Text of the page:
Another nice story to relate, one lady had the first, actual kendo uniform from Funakoshi’s student from 1920. It was in her closet for decades. When she heard about us, she was so relieved and donated it to us. She said, “Now, my grandfather’s history will be remembered. I didn’t want to throw it away because it meant so much to him.”
That’s touching! Visiting the Museum and I truly learned a lot, it was very inspiring.
Thank you. I think our most difficult task is for the community as a whole, to understand what a potential impact a Museum will have for everyone. From the garage school owner to the head of the UFC. A Museum opens the doors to young children who have never studied the arts, to visitors who come from all across the globe and more. When there is an understanding of the potential of an organized Museum such as this, we can make a bigger difference.
What other aspects do you feel are of importance here?
Culture. It’s not only important to learn the art, but to learn about the country from which it originated. If you practice a Japanese art form, learning about Japan and how the martial arts played a key role in that country’s history. We bow but don’t know how to do it properly, we utter Japanese words but do we know the meaning? By learning from the root, where the arts came from and how it played a significant part in Asian culture, we can understand our own art form much better. Countless times I’ve asked karate students which country their art came from and they didn’t know!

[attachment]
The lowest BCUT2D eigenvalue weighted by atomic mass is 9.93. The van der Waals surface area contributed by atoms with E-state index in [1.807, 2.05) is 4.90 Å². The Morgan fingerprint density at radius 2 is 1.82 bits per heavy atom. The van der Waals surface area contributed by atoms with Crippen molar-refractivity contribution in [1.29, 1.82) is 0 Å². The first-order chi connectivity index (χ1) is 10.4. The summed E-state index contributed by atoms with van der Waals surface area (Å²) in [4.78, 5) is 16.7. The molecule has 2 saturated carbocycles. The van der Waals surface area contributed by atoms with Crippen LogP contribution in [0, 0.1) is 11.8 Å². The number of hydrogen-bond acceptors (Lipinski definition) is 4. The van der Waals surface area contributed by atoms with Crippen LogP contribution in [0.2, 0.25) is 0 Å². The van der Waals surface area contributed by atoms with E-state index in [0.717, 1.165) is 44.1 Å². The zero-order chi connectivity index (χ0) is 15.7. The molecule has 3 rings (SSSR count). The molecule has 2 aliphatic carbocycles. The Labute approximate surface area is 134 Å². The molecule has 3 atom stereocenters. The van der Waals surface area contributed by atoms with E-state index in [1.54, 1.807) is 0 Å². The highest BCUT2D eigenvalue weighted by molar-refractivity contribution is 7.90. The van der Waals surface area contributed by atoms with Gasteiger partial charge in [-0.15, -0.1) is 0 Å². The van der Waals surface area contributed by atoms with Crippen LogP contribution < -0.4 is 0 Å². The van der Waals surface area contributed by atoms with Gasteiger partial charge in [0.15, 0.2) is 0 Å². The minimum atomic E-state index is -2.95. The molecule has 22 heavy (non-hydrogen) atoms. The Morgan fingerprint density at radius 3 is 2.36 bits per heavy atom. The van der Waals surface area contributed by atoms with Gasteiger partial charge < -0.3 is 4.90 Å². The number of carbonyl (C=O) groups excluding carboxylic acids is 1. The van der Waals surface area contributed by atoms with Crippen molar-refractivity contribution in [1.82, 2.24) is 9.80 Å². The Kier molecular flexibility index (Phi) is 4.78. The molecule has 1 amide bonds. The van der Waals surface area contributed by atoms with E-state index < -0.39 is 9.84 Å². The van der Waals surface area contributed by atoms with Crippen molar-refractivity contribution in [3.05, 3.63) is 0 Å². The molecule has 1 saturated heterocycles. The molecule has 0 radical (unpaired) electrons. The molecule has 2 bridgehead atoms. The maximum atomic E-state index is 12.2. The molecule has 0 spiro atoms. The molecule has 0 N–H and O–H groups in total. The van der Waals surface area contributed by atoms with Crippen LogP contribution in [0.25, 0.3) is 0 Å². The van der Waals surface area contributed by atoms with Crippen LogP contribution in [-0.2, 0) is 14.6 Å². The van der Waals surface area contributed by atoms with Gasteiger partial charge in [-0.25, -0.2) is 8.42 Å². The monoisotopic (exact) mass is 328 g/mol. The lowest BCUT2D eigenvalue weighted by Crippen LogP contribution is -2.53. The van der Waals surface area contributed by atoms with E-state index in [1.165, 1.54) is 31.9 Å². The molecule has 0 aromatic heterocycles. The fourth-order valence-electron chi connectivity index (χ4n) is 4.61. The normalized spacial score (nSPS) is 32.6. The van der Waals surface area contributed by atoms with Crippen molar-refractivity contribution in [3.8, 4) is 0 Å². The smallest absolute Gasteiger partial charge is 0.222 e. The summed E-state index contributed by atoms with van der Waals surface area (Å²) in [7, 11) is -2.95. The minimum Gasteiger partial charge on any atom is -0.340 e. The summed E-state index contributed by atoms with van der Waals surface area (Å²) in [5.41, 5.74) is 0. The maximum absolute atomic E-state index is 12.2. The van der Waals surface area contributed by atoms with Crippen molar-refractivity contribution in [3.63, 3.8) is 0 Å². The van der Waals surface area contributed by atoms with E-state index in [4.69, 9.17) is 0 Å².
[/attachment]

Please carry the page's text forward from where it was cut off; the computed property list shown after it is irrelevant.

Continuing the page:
A museum such as this plays a unique role in the industry as a whole. As most tournament directors and school events realize, getting sponsors from the likes of Nike, Coke, Sportmart etc are virtually impossible. Now, that we have a Museum, these huge sponsors can visually see that the martial arts continues to play a huge role in everyday American life. We now have karate moms instead of soccer moms, the martial arts plays a huge role in XBox games, PlayStation and more. If sponsors like these see the community has a museum, they will have more interest in sponsoring the museum and other events as well.